Australia is one of the most urbanised countries in the world, with a full 40% of its population living in either Melbourne or Sydney: large, sprawling, coastal cities with very different personalities. Factoring in the other state, territory and national capitals – Adelaide, Brisbane, Canberra, Hobart, Perth and Darwin – takes that share to two-thirds of the total population of nearly 25 million.

Each of these cities has its own character, typically a result of its geography or weather. There’s Perth, the westernmost city, closer to Bali than the east coast. Canberra, the flat, planned federal capital of fake lakes and roundabouts. Melbourne, with its changeable weather. Harbour-centric Sydney. Hobart, Australia’s second-oldest city. Brisbane, split by the river. Darwin, the largest city of the Northern Territory, changing character from wet season to dry. Post-industrial Adelaide.

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As Finland’s government calls time on a bold experiment in giving citizens cash, can others still attempt such utopian schemes?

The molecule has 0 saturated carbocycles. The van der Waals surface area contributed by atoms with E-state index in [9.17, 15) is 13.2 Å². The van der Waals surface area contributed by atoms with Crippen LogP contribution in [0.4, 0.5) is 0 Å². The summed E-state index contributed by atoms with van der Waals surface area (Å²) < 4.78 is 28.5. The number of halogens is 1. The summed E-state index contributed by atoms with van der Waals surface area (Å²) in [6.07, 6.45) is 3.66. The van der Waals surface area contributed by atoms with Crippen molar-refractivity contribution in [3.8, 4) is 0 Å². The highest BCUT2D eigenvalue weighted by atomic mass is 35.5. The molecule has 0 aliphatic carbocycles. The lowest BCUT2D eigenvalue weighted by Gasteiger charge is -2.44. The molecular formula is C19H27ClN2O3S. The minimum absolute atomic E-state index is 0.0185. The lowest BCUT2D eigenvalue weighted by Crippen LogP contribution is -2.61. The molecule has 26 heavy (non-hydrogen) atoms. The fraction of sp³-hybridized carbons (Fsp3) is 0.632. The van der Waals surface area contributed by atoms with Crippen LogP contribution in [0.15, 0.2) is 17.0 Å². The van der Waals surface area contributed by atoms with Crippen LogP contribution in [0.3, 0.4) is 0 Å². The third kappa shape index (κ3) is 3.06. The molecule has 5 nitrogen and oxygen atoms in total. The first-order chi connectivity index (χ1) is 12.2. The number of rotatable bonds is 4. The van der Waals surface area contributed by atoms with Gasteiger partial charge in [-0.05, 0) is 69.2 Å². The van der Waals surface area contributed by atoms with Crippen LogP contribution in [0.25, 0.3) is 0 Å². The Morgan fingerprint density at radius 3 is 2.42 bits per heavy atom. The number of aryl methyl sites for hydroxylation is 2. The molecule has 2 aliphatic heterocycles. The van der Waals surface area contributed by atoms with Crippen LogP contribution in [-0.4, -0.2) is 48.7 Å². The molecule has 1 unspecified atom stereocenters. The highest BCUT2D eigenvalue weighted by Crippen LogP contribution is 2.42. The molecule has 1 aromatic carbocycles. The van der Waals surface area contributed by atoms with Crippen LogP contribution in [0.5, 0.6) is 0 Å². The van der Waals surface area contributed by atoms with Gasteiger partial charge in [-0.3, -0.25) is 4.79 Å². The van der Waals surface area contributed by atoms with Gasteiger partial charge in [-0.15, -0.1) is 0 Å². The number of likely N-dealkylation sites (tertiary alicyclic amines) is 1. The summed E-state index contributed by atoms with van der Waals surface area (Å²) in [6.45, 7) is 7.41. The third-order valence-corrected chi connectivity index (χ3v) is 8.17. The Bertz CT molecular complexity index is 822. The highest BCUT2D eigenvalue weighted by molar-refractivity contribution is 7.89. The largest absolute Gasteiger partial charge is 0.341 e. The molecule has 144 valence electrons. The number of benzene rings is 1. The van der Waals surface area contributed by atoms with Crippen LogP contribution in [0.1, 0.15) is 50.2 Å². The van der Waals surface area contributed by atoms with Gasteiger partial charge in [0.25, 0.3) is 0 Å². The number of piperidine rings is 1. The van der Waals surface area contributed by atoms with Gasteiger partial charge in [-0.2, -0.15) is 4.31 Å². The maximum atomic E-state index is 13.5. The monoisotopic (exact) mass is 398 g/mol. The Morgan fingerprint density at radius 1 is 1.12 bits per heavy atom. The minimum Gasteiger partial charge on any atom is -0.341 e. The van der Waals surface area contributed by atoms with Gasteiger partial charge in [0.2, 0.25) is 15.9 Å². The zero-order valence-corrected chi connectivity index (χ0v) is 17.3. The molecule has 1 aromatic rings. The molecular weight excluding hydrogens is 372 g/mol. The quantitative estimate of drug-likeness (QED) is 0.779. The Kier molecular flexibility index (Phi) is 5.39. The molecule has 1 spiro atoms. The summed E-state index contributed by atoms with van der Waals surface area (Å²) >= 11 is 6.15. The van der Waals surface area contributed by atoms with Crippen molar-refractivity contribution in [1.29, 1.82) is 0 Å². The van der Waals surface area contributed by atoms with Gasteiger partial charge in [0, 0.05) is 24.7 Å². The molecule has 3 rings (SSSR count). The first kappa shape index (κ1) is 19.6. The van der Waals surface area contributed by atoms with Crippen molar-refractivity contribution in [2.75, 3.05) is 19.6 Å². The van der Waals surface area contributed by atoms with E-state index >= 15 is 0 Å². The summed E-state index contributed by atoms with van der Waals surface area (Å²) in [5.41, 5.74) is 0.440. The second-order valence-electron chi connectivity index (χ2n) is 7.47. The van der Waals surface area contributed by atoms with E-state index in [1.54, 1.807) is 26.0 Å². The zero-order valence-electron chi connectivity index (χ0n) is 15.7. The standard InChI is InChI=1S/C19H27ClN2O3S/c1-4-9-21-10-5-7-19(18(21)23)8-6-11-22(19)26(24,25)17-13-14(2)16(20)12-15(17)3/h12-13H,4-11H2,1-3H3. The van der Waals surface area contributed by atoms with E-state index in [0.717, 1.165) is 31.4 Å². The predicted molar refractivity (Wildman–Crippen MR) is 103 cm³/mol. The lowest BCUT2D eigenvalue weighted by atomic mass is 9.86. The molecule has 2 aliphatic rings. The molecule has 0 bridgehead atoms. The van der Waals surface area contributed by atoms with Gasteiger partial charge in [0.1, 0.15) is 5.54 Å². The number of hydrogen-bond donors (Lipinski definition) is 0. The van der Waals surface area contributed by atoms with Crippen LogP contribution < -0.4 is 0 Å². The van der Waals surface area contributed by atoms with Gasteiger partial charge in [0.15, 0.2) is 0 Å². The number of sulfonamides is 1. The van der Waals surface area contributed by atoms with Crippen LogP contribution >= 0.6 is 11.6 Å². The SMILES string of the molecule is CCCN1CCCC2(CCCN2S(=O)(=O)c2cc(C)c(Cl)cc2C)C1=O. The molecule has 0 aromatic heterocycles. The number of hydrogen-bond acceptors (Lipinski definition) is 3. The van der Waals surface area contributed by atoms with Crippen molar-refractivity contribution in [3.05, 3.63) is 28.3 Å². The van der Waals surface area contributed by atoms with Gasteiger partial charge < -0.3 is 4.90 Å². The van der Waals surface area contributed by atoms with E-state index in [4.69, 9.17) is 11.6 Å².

When the Finnish government embarked on a trial of basic income it was lauded as bold, evidence-focused and innovative. The country became something of a standard bearer in a worldwide push towards basic income projects. In failing to commit to widening the scope of the trial in 2019 beyond its current group, however, that reputation is under threat.

Universal basic income (UBI) in its purest form is a payment that every citizen receives on a regular basis, without condition and as of right, in and out of work. Universal credit is paid on a household basis, is means tested and conditional, for example on recipients proving that they are actively searching for and accepting offers of work. The Finnish trial is not universal, as only 2,000 unemployed people were selected for it, but it is a basic income.

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Father-of-three from Ireland is fighting for his life after allegedly being attacked by Roma fans before Champions League game

A Liverpool fan left fighting for his life after allegedly being attacked by Roma fans before a Champions League semi-final football match has been named as father-of-three Sean Cox.

Cox, a businessman from Dunboyne in County Meath, Ireland, suffered serious head injuries after being assaulted outside the Albert pub, next to the Kop end of Liverpool’s Anfield stadium, on Tuesday evening.

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Rolling coverage of the day’s political developments as they happen, including Theresa May and Jeremy Corbyn at PMQs, Amber Rudd giving evidence to MPs on Windrush and David Davis giving evidence to MPs on Brexit